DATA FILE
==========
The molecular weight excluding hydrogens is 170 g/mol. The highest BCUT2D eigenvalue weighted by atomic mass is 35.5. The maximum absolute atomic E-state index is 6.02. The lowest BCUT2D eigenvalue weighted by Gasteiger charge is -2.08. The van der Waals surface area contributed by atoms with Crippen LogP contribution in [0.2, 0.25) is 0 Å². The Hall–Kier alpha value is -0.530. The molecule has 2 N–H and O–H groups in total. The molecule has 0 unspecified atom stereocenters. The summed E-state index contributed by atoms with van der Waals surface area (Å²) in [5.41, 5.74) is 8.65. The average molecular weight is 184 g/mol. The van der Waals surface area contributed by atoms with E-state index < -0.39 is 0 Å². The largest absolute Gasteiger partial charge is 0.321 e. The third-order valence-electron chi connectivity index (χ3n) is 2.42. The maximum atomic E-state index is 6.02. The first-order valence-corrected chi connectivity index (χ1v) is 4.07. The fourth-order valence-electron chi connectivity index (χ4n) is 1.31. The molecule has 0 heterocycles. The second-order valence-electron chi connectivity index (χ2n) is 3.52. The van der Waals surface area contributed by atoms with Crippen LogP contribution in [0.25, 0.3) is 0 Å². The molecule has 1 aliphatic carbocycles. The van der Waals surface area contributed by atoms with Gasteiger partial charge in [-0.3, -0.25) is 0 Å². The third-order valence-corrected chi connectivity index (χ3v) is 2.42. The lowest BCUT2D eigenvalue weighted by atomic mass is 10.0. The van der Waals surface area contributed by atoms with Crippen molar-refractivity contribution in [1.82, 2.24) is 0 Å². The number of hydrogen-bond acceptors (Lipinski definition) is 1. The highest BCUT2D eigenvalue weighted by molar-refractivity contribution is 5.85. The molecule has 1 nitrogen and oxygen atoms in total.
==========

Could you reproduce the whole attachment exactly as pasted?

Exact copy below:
The molecular weight excluding hydrogens is 170 g/mol. The highest BCUT2D eigenvalue weighted by atomic mass is 35.5. The maximum absolute atomic E-state index is 6.02. The lowest BCUT2D eigenvalue weighted by Gasteiger charge is -2.08. The van der Waals surface area contributed by atoms with Crippen LogP contribution in [0.2, 0.25) is 0 Å². The Hall–Kier alpha value is -0.530. The molecule has 2 N–H and O–H groups in total. The molecule has 0 unspecified atom stereocenters. The summed E-state index contributed by atoms with van der Waals surface area (Å²) in [5.41, 5.74) is 8.65. The average molecular weight is 184 g/mol. The van der Waals surface area contributed by atoms with E-state index < -0.39 is 0 Å². The largest absolute Gasteiger partial charge is 0.321 e. The third-order valence-electron chi connectivity index (χ3n) is 2.42. The maximum atomic E-state index is 6.02. The first-order valence-corrected chi connectivity index (χ1v) is 4.07. The fourth-order valence-electron chi connectivity index (χ4n) is 1.31. The molecule has 0 heterocycles. The second-order valence-electron chi connectivity index (χ2n) is 3.52. The van der Waals surface area contributed by atoms with Crippen LogP contribution in [0.25, 0.3) is 0 Å². The molecule has 1 aliphatic carbocycles. The van der Waals surface area contributed by atoms with Gasteiger partial charge in [-0.3, -0.25) is 0 Å². The third-order valence-corrected chi connectivity index (χ3v) is 2.42. The lowest BCUT2D eigenvalue weighted by atomic mass is 10.0. The van der Waals surface area contributed by atoms with Crippen molar-refractivity contribution in [1.82, 2.24) is 0 Å². The number of hydrogen-bond acceptors (Lipinski definition) is 1. The highest BCUT2D eigenvalue weighted by molar-refractivity contribution is 5.85. The molecule has 1 nitrogen and oxygen atoms in total.